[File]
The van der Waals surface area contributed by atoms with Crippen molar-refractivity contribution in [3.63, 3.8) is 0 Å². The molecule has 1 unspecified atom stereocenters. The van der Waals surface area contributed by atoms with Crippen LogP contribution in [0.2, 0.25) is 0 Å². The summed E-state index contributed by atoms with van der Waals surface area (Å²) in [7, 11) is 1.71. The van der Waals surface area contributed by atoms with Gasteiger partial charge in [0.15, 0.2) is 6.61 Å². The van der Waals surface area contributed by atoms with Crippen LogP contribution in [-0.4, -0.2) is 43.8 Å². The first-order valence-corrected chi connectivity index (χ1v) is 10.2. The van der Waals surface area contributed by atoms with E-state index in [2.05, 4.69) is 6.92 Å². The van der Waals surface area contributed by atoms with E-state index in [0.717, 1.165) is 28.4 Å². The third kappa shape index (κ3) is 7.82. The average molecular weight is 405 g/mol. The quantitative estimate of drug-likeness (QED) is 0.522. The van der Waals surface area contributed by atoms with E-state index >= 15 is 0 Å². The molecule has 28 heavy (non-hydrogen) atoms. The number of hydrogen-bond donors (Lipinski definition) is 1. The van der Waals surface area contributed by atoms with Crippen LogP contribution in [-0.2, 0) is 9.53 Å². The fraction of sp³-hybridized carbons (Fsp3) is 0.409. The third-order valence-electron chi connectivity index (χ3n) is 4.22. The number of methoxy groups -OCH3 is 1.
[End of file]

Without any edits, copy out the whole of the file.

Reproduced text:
The van der Waals surface area contributed by atoms with Crippen molar-refractivity contribution in [3.63, 3.8) is 0 Å². The molecule has 1 unspecified atom stereocenters. The van der Waals surface area contributed by atoms with Crippen LogP contribution in [0.2, 0.25) is 0 Å². The summed E-state index contributed by atoms with van der Waals surface area (Å²) in [7, 11) is 1.71. The van der Waals surface area contributed by atoms with Gasteiger partial charge in [0.15, 0.2) is 6.61 Å². The van der Waals surface area contributed by atoms with Crippen LogP contribution in [-0.4, -0.2) is 43.8 Å². The first-order valence-corrected chi connectivity index (χ1v) is 10.2. The van der Waals surface area contributed by atoms with E-state index in [2.05, 4.69) is 6.92 Å². The van der Waals surface area contributed by atoms with E-state index in [0.717, 1.165) is 28.4 Å². The third kappa shape index (κ3) is 7.82. The average molecular weight is 405 g/mol. The quantitative estimate of drug-likeness (QED) is 0.522. The van der Waals surface area contributed by atoms with E-state index >= 15 is 0 Å². The molecule has 28 heavy (non-hydrogen) atoms. The number of hydrogen-bond donors (Lipinski definition) is 1. The van der Waals surface area contributed by atoms with Crippen LogP contribution in [-0.2, 0) is 9.53 Å². The fraction of sp³-hybridized carbons (Fsp3) is 0.409. The third-order valence-electron chi connectivity index (χ3n) is 4.22. The number of methoxy groups -OCH3 is 1.